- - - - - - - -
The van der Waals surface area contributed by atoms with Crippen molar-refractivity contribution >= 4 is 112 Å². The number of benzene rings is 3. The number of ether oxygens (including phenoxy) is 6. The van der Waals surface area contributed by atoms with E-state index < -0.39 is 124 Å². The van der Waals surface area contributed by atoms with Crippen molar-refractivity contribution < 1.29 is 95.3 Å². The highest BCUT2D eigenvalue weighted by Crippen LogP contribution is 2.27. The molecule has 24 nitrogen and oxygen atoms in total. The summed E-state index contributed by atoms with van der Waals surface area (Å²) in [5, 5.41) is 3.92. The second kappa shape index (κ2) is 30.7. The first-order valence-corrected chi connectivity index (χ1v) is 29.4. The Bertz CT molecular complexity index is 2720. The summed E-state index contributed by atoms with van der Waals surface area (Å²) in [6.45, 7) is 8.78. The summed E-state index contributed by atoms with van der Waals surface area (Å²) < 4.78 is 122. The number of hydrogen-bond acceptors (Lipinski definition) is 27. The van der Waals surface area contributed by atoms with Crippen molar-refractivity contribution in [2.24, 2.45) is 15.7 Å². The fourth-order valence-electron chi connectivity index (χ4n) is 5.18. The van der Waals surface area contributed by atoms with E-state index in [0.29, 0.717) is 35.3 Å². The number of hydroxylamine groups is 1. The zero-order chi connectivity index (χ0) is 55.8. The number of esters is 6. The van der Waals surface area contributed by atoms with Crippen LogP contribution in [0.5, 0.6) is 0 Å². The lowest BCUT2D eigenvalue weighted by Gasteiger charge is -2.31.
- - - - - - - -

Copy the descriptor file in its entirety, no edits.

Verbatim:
The van der Waals surface area contributed by atoms with Crippen molar-refractivity contribution >= 4 is 112 Å². The number of benzene rings is 3. The number of ether oxygens (including phenoxy) is 6. The van der Waals surface area contributed by atoms with E-state index < -0.39 is 124 Å². The van der Waals surface area contributed by atoms with Crippen molar-refractivity contribution < 1.29 is 95.3 Å². The highest BCUT2D eigenvalue weighted by Crippen LogP contribution is 2.27. The molecule has 24 nitrogen and oxygen atoms in total. The summed E-state index contributed by atoms with van der Waals surface area (Å²) in [5, 5.41) is 3.92. The second kappa shape index (κ2) is 30.7. The first-order valence-corrected chi connectivity index (χ1v) is 29.4. The Bertz CT molecular complexity index is 2720. The summed E-state index contributed by atoms with van der Waals surface area (Å²) in [6.45, 7) is 8.78. The summed E-state index contributed by atoms with van der Waals surface area (Å²) < 4.78 is 122. The number of hydrogen-bond acceptors (Lipinski definition) is 27. The van der Waals surface area contributed by atoms with Crippen molar-refractivity contribution in [2.24, 2.45) is 15.7 Å². The fourth-order valence-electron chi connectivity index (χ4n) is 5.18. The van der Waals surface area contributed by atoms with E-state index in [0.29, 0.717) is 35.3 Å². The number of hydroxylamine groups is 1. The zero-order chi connectivity index (χ0) is 55.8. The number of esters is 6. The van der Waals surface area contributed by atoms with Crippen LogP contribution in [0.5, 0.6) is 0 Å². The lowest BCUT2D eigenvalue weighted by Gasteiger charge is -2.31.